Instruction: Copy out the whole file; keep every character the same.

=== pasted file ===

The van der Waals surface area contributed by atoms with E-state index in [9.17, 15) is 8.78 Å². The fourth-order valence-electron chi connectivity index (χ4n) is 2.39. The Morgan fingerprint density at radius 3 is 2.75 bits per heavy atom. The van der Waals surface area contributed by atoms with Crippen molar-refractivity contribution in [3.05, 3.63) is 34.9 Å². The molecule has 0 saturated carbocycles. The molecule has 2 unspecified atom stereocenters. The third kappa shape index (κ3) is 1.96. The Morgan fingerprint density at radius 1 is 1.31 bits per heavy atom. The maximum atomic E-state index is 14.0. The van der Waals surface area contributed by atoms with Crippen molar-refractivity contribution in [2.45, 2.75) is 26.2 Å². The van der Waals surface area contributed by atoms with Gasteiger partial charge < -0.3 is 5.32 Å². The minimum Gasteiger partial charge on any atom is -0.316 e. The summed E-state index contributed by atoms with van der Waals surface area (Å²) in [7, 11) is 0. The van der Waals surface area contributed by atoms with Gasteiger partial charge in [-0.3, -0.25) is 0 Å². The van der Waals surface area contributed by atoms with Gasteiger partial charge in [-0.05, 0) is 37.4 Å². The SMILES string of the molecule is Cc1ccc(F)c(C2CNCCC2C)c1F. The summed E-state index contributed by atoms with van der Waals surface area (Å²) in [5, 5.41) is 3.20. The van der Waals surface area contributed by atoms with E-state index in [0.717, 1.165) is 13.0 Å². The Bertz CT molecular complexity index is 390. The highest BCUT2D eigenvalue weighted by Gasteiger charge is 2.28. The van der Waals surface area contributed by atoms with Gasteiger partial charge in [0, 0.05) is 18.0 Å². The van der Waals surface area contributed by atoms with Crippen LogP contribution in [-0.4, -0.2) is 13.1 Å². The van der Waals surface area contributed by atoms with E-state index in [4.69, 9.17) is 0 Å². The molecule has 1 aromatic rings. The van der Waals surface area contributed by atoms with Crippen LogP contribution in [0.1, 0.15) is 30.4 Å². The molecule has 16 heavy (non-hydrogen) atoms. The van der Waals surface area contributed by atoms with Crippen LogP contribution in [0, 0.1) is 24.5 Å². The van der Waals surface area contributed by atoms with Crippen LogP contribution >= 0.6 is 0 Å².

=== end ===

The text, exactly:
The van der Waals surface area contributed by atoms with E-state index in [9.17, 15) is 8.78 Å². The fourth-order valence-electron chi connectivity index (χ4n) is 2.39. The Morgan fingerprint density at radius 3 is 2.75 bits per heavy atom. The van der Waals surface area contributed by atoms with Crippen molar-refractivity contribution in [3.05, 3.63) is 34.9 Å². The molecule has 0 saturated carbocycles. The molecule has 2 unspecified atom stereocenters. The third kappa shape index (κ3) is 1.96. The Morgan fingerprint density at radius 1 is 1.31 bits per heavy atom. The maximum atomic E-state index is 14.0. The van der Waals surface area contributed by atoms with Crippen molar-refractivity contribution in [2.45, 2.75) is 26.2 Å². The van der Waals surface area contributed by atoms with Gasteiger partial charge < -0.3 is 5.32 Å². The minimum Gasteiger partial charge on any atom is -0.316 e. The summed E-state index contributed by atoms with van der Waals surface area (Å²) in [7, 11) is 0. The van der Waals surface area contributed by atoms with Gasteiger partial charge in [-0.3, -0.25) is 0 Å². The van der Waals surface area contributed by atoms with Gasteiger partial charge in [-0.05, 0) is 37.4 Å². The SMILES string of the molecule is Cc1ccc(F)c(C2CNCCC2C)c1F. The summed E-state index contributed by atoms with van der Waals surface area (Å²) in [5, 5.41) is 3.20. The van der Waals surface area contributed by atoms with E-state index in [0.717, 1.165) is 13.0 Å². The Bertz CT molecular complexity index is 390. The highest BCUT2D eigenvalue weighted by Gasteiger charge is 2.28. The van der Waals surface area contributed by atoms with Gasteiger partial charge in [0, 0.05) is 18.0 Å². The van der Waals surface area contributed by atoms with Crippen LogP contribution in [-0.4, -0.2) is 13.1 Å². The van der Waals surface area contributed by atoms with E-state index in [4.69, 9.17) is 0 Å². The molecule has 1 aromatic rings. The van der Waals surface area contributed by atoms with Crippen LogP contribution in [0.1, 0.15) is 30.4 Å². The molecule has 16 heavy (non-hydrogen) atoms. The van der Waals surface area contributed by atoms with Crippen LogP contribution in [0, 0.1) is 24.5 Å². The van der Waals surface area contributed by atoms with Crippen LogP contribution >= 0.6 is 0 Å².